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Comment Re:Really? (Score 5, Insightful) 596

Users are also capable of not telling the truth. The logs are almost certainly accurate.

That doesn't entirely rule out a fault - if the system erroneously reads a 100% accelerator pedal depression, then it will record that and act on it; the error then being in the sensor, not the logging or action taken by the car.

But when somebody is parking, they are going to press the brake to stop - and if they find they are not stopping, or accelerating, they'll press it harder. So a 100% depression is also consistent with someone mistakenly pressing the accelerator instead of the brake.

When you make it possible to the blame the car, some people are going to do so instead of taking responsibility. On balance, I'm inclined to believe this was user error.

Comment I have some sympathy... (Score 2) 359

The immediate reaction is to say it is silly that they are not offering a 64-bit version.

But many developers are likely using a number of extensions - which will currently be 32-bit because that's what Visual Studio is, and 64-bit would require all the extensions provide new versions as well.

It probably wouldn't take a huge effort to offer Visual Studio as both 32-bit and 64-bit versions (just like Office). But a more useful - although much longer - use of engineering effort would be to take the full Visual Studio experience on to the CLR.

Comment Re:Oh hell no (Score 1) 216

My initial thought was to worry about the safety of the flight - more so than a car, where it's easier for you to get cold feet about the car or driver and change your mind.

And I suppose you can't do much about a lunatic thinking they can book it and then hijack it / blow it up.

But actually, in terms of airworthiness of the plane / pilot - well, you kind of hope that the pilot has a vested interest in making it to their destination safely too.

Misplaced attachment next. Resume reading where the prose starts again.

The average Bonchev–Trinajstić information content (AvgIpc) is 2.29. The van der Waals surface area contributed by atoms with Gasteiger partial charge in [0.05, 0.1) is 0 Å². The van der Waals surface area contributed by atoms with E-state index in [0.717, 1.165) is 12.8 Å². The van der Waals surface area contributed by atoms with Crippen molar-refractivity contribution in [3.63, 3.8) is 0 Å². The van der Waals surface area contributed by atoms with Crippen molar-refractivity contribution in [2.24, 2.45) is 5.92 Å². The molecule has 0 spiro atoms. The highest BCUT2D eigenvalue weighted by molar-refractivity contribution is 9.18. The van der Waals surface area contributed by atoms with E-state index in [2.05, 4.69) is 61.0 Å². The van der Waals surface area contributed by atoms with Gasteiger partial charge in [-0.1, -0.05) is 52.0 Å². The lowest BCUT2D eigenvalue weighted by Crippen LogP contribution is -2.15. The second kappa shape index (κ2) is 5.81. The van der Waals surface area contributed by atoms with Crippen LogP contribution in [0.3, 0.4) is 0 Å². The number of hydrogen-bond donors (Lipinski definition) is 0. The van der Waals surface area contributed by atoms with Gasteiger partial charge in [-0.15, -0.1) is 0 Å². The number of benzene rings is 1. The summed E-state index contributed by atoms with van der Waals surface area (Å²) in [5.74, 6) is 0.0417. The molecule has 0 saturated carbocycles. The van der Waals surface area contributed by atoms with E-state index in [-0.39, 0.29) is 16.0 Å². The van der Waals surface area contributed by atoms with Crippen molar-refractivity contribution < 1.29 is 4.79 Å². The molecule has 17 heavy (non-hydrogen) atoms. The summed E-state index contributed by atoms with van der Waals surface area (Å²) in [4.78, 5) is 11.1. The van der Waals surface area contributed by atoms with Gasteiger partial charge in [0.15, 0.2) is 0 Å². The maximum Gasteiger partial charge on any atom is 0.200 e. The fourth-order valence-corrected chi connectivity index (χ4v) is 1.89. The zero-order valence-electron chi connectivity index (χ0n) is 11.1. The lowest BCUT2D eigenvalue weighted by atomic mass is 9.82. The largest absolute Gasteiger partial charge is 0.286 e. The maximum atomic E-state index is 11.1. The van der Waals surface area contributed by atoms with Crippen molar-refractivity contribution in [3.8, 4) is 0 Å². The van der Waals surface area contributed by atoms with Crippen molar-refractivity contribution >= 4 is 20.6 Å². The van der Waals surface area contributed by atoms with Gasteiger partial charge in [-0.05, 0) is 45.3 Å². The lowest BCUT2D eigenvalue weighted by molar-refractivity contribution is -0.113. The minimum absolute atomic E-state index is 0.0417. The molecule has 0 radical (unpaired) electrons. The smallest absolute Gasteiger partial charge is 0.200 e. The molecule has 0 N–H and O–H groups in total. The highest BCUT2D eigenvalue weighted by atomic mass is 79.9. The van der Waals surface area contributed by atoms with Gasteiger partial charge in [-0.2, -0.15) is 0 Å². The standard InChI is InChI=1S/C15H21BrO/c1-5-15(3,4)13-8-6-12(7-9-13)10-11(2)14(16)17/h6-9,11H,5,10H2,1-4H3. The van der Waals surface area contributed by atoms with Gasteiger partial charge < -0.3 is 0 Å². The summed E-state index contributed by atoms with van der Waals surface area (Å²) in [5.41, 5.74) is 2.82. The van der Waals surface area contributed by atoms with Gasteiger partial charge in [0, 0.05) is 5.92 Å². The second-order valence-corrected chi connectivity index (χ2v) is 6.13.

Comment Re:If they're so smart... (Score 1) 160

The UX is *horrible*

- random jumps of categories, when all you want to do is go to "my list".
- "my list" on the TV app is frequently out of date
- the TV app often shows the wrong image for the entry
- the TV app crashes too frequently
- apps don't always remember that you are logged in / they change the log in procedures
- expiry dates are now completely hidden (used to be easily visible on the "My list" of the website

Add to that, it has always been difficult / impossible to accurately see what has been added recently (thank god for "New on Netflix" - without that site, the service would be completely unusable).

Every single change they've made to the website / apps since I signed up for the service a couple of years ago has made it worse. And there is no sign that they are actually listening to what people need from the service.

Comment scenarios where Launcher Shortcuts make sense (Score 1) 68

None. There are none.

Assuming that this is the same as 3D touch (which it looks to be), that is... well, at best 3D touch is a useless feature that doesn't work reliably and you can ignore. At worst, it's yet another overloaded function on an interface that gets in the way and causes problems.

It's a pity that phone / OS manufacturers are too busy focusing on silly gimmicks, instead of rock solid reliability, responsive UIs that don't require a ton of CPU / GPU power and longer battery life.

Comment What are they smoking? (Score 1) 171

I bought a Kindle Voyage. It was quite expensive, but at the time, the front light and higher resolution was somewhat justifiable. But that's now been eroded by the Paperwhie, and if I was buying now, there isn't much point in the Voyage.

Now they bring out a device that's nearly twice the price of the Voyage. While I appreciate e-ink for reading, that's an awful lot for a one trick pony. And for what added value? An unnecessarily long battery life?

I sure hope they weren't expecting any sales.

Comment People should pay attention (Score 1) 252

I hate April Fools. I don't like the idea the Google did this, and I think there are things they could have done differently in implementing it.

But, it still was an unusual looking send button, in an unusual position. I get that people don't fully understand what the mic drop button is going to do - but still, that's as good a reason to just not use it. And it wasn't that hard to choose not to use it.

This is all rather symptomatic of a larger problem in society - that people just don't pay attention to what they are doing. Whether it's walking into you while they are chatting or texting on a mobile, or walking into and falling down a lift shaft without looking to see if the lift is there.